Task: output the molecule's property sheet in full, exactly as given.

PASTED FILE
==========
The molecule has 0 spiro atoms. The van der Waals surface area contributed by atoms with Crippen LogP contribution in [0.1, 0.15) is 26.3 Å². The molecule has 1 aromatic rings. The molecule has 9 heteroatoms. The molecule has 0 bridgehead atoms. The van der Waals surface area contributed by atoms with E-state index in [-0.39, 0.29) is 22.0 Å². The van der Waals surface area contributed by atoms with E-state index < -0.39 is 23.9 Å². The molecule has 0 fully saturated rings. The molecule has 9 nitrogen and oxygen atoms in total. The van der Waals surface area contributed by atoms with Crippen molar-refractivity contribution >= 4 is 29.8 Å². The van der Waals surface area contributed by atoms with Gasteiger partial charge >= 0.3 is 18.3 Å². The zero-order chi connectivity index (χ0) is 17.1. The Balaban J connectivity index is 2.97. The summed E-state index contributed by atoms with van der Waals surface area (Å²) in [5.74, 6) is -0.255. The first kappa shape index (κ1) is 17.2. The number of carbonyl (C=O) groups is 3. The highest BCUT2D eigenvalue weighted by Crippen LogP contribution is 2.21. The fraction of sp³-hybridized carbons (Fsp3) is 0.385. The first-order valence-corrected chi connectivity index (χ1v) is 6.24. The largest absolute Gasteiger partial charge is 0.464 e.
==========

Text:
The molecule has 0 spiro atoms. The van der Waals surface area contributed by atoms with Crippen LogP contribution in [0.1, 0.15) is 26.3 Å². The molecule has 1 aromatic rings. The molecule has 9 heteroatoms. The molecule has 0 bridgehead atoms. The van der Waals surface area contributed by atoms with E-state index in [-0.39, 0.29) is 22.0 Å². The van der Waals surface area contributed by atoms with E-state index < -0.39 is 23.9 Å². The molecule has 0 fully saturated rings. The molecule has 9 nitrogen and oxygen atoms in total. The van der Waals surface area contributed by atoms with Crippen molar-refractivity contribution >= 4 is 29.8 Å². The van der Waals surface area contributed by atoms with Gasteiger partial charge >= 0.3 is 18.3 Å². The zero-order chi connectivity index (χ0) is 17.1. The Balaban J connectivity index is 2.97. The summed E-state index contributed by atoms with van der Waals surface area (Å²) in [5.74, 6) is -0.255. The first kappa shape index (κ1) is 17.2. The number of carbonyl (C=O) groups is 3. The highest BCUT2D eigenvalue weighted by Crippen LogP contribution is 2.21. The fraction of sp³-hybridized carbons (Fsp3) is 0.385. The first-order valence-corrected chi connectivity index (χ1v) is 6.24. The largest absolute Gasteiger partial charge is 0.464 e.